An article on Boston.com, The Triumph of Victor Valley Alums: Or why you shouldn’t sweat it if you don’t get accepted to an Ivy League school, goes into a detailed discussion on why high school seniors shouldn’t worry if they didn’t get into the absolute top tier of schools. Tom Keane, tells high school seniors that even though everyone has been telling them college will make or break them, an Ivy League education is no guarantee of future success and neither is a degree from a “less prestigious” institution a fore-bearer of mediocre career and life. Tom proves his point by listing a number of successful people who attended public schools, such as GE’s former CEO Jack Welch, and current Boston mayor, Thomas “Mumbles” Menino. After which Mr. Keane delivers this juicy quote:
“The list of successful men and women who made it despite never attending top-ranked colleges appears endless.
Meanwhile, President Bush attended Yale.”
All jokes aside, I’m a firm believer that it’s not where [or how] you learned a topic, but rather that you learned it and hopefully learned it well. Although our culture puts a lot of pressure on young adults to get into the top schools in the country, it seems more and more kids are figuring out that there is little difference between an Ivy League and State School education, as long as you apply yourself and learn as much as you can. I would argue that there is a difference between the best and worst college in America, but the well-known schools all have the potential to graduate smart, well-rounded people who can contribute to our society.
A new debate is emerging between the merits of an online (or distance-learning) degree and a traditional on-campus degree. Many universities around the country now have online versions of many of their degree programs, such as UmassOnline from the University of Massachusetts, University College from the University of Maryland, and the World Campus from Penn State. Many employers recognize that the education one receives from these online programs is every bit as good as a traditional campus experience, however there are still several companies that look down on such degrees, even though they originate from a fully accredited school and use the same faculty as the on-campus courses.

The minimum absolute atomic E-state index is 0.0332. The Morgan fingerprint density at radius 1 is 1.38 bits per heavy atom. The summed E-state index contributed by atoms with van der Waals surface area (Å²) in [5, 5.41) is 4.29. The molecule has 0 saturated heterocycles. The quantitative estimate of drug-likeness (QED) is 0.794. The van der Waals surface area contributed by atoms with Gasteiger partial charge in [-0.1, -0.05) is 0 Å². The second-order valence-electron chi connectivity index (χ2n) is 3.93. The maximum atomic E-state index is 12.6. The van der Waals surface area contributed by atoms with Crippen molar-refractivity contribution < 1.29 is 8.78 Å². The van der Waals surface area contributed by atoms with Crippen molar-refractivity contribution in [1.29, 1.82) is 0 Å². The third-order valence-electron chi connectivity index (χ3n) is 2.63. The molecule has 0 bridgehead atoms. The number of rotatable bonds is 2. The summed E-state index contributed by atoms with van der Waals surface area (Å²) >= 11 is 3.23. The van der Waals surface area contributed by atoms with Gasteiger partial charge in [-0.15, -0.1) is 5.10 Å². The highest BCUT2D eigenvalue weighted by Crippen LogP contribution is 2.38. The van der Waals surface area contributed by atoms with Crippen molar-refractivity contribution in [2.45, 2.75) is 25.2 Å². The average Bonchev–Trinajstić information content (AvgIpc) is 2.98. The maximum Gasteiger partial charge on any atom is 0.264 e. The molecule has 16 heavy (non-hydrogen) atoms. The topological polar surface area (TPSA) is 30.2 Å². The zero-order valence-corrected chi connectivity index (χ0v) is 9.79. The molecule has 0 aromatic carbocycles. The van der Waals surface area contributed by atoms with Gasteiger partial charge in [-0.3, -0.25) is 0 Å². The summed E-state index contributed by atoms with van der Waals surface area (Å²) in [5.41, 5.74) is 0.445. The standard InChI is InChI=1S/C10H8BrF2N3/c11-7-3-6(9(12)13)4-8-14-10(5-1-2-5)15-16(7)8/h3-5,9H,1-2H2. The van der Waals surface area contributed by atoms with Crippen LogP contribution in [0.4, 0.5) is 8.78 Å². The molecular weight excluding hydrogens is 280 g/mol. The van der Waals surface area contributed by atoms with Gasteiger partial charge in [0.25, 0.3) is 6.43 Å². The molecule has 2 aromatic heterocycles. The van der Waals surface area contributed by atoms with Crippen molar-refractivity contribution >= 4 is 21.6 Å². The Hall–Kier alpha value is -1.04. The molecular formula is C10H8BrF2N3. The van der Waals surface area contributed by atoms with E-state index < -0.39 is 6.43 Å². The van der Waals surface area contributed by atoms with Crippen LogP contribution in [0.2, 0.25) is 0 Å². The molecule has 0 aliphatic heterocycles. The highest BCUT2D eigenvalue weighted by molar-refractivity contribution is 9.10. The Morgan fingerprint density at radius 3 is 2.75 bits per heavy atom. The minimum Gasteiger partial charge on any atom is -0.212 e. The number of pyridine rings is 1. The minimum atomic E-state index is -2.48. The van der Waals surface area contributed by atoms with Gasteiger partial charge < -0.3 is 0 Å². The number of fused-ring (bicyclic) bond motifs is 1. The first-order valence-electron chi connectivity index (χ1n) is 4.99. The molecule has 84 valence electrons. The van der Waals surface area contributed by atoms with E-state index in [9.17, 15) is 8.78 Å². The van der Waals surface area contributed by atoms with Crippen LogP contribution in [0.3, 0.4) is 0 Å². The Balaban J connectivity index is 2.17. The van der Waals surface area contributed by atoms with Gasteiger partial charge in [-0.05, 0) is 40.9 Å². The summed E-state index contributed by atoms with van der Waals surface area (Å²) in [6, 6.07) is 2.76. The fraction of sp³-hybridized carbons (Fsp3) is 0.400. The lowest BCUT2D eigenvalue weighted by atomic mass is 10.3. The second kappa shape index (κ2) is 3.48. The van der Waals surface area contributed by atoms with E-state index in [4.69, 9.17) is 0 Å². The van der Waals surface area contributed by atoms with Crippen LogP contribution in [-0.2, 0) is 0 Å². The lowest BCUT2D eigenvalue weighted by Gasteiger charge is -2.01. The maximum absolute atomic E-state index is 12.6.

A growing trend, and one which will bring further validation to online degree programs, is to combine these online programs with the traditional on-campus experience. The University of Massachusetts has already taken the first steps and is offering hybrid courses for several of their degree programs, (“UMass online program offering real face time”). The next step is to tape, via video or audio depending on the course, lectures and post them online, either internally to students and faculty, or externally to the entire online community. The podcasts of UC Berkley lectures posted to the Berkley iTunes store is a good start, but needs to be integrated with more of Berkley’s classes and other universities to really make a difference. Princeton University hosts a random assortment of video lectures on their WebMedia site which is cool, but not substantial. There’s also the OpenCourseWare site hosted by MIT, with a video & audio section, which is a noble idea but needs to be expanded much more.
I recently discovered the open culture directory of podcasts, and even there the educational podcasts section of actual lectures is sparse, with the previously noted UC Berkley listing being the best so far in terms of depth and mirroring actual courses. Once more schools begin recording and posting their professor’s lectures online, there will be very little difference between an online and on-campus education. Still, if you put in the effort you can receive just as much value and experience from an online degree program as a traditional on-campus program.